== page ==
“They just did a lot of bold things in their design that not everybody would pick up on, but the way that they affected you in the space was very powerful,” she said, noting that the work she did with OJB has been influential in her career.

Wallinger moved to Schenectady in 2003, when her husband accepted a job at Union College. She worked for landscape architecture firms in Saratoga Springs and Schenectady before setting out on her own. Her boutique firm, which opened in 2015, specializes in landscape architecture and urban design.

Wallinger called her business LAndArt Studio because the name mirrors her mission: to apply art to land in a way that creates meaningful spaces.

“Sometimes it’s meaningful because you’re safely getting somebody from point A to point B, and sometimes it’s meaningful because it’s a space that gives people joy. And ideally it’s a space that’s doing both of those things,” she explained.

Wallinger’s biggest project to date is on display to everyone who takes exit 4C off of Interstate 890. She designed and oversaw the completion of Gateway Plaza, the public park at the corner of State Street and Washington Avenue, across from Schenectady County Community College. Design work started in fall of 2016 and the whole project was completed by spring of 2018. The $1.7 million park, designed to serve as a gateway to the city, includes a small amphitheater, rain gardens, seating areas, bike racks and three steel sculptural pillars with color-changing LED lighting.

“Prior to Gateway Plaza, there was no significant flat green space downtown,” Wallinger said, noting that the park could be used for concerts, community events and even outdoor college classes. “It could be a regional draw and really have a positive impact on the downtown.”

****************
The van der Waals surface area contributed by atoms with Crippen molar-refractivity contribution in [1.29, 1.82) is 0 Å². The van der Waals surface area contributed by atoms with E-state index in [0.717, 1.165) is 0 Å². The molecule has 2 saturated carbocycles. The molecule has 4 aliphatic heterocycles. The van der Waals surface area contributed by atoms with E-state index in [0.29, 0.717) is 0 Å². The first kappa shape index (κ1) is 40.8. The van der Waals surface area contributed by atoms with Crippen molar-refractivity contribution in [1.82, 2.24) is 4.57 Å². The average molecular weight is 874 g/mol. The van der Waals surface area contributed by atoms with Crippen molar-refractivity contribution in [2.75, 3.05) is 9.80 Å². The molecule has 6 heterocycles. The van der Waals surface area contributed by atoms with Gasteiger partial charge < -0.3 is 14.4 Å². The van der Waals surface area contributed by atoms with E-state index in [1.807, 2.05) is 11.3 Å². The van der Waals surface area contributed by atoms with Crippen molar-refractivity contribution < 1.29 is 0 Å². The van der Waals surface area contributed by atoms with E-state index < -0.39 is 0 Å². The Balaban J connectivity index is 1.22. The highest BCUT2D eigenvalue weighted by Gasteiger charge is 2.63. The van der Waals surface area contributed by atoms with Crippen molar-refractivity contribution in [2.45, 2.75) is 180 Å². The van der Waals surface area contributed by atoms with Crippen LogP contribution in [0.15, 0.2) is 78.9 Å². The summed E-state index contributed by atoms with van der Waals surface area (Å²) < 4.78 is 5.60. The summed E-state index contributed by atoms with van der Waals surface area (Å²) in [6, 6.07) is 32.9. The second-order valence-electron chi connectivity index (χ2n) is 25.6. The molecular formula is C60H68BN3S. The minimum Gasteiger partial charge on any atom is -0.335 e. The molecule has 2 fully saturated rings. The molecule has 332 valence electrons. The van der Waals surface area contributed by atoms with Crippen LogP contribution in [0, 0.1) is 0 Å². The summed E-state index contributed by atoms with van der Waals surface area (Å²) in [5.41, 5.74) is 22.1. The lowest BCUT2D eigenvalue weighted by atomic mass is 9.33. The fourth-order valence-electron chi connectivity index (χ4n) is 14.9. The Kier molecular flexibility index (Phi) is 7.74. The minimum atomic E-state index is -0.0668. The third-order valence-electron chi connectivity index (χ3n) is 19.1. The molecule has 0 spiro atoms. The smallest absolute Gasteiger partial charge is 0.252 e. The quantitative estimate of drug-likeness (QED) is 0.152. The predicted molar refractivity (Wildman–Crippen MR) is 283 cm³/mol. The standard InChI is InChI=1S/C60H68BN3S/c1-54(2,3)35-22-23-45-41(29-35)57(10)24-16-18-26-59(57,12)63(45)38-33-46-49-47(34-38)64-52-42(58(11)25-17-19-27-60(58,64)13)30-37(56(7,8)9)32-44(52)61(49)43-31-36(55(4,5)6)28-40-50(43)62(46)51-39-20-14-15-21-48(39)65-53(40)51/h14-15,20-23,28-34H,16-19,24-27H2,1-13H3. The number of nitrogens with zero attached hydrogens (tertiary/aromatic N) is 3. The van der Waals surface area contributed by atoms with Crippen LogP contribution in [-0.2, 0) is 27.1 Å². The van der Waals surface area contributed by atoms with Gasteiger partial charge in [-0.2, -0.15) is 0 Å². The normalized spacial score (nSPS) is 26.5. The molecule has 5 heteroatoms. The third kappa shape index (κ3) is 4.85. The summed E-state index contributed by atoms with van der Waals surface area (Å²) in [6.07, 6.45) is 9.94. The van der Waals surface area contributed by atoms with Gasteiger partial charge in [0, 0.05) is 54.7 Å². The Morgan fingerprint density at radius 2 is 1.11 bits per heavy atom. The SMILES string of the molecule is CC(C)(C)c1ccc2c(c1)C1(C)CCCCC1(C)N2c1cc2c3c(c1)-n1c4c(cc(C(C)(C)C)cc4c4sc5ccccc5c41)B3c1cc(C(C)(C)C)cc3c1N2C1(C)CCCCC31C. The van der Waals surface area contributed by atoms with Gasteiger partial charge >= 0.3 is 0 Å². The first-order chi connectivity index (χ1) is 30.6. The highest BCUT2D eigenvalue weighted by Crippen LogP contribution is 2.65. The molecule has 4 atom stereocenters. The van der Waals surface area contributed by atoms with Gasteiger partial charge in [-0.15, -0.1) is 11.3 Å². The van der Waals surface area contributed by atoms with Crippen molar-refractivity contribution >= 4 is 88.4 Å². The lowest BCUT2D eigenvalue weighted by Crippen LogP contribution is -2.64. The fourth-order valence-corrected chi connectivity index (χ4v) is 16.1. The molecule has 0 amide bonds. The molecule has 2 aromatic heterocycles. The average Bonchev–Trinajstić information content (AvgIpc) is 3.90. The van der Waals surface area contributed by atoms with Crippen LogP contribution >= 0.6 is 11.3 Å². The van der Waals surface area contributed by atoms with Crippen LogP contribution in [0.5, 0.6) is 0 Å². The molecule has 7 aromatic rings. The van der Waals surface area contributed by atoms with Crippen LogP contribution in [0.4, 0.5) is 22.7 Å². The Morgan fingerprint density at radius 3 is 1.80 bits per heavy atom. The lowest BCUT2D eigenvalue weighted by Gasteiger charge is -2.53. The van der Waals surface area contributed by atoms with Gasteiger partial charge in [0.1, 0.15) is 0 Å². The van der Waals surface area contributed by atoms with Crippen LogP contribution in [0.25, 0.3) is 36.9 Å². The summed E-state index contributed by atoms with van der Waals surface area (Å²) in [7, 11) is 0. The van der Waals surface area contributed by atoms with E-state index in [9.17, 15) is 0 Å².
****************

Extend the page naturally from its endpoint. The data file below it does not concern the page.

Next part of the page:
She said one of her happiest moments occurred one day when she was taking photos of the park after its completion. A woman came up to her and suggested a part of the park that would look pretty in a photo. When Wallinger told the woman she had designed Gateway Plaza, the woman hugged her and told her how much the park meant to her and her children.

“She said that she felt so safe with her children there and that they love the park so much that every morning they came and picked up trash and put it in the trash can so it would stay nice and neat. I couldn’t ask for somebody to say anything nicer,” Wallinger recalled.

MARC SCHULTZ/GAZETTE PHOTOGRAPHER
New Music Haven seating in Schenectady Central Park.
MARC SCHULTZ/GAZETTE PHOTOGRAPHER
New Music Haven seating in Schenectady Central Park.

Wallinger also recently redesigned the Music Haven amphitheater, which has been the site of free concerts in Schenectady’s Central Park since 1990. She formulated a plan that would accommodate a larger number of people and make the area more accessible. Her design also addressed the lack of shade and the dustiness of the site.

“The hill was, to say wedgie-inducing is putting it mildly,” she joked. “Some of the prime spots, nobody wanted to sit in, because if you were in a chair, you would roll down the hill or if you were [sitting on the ground] in pants, it wasn’t exactly comfortable.”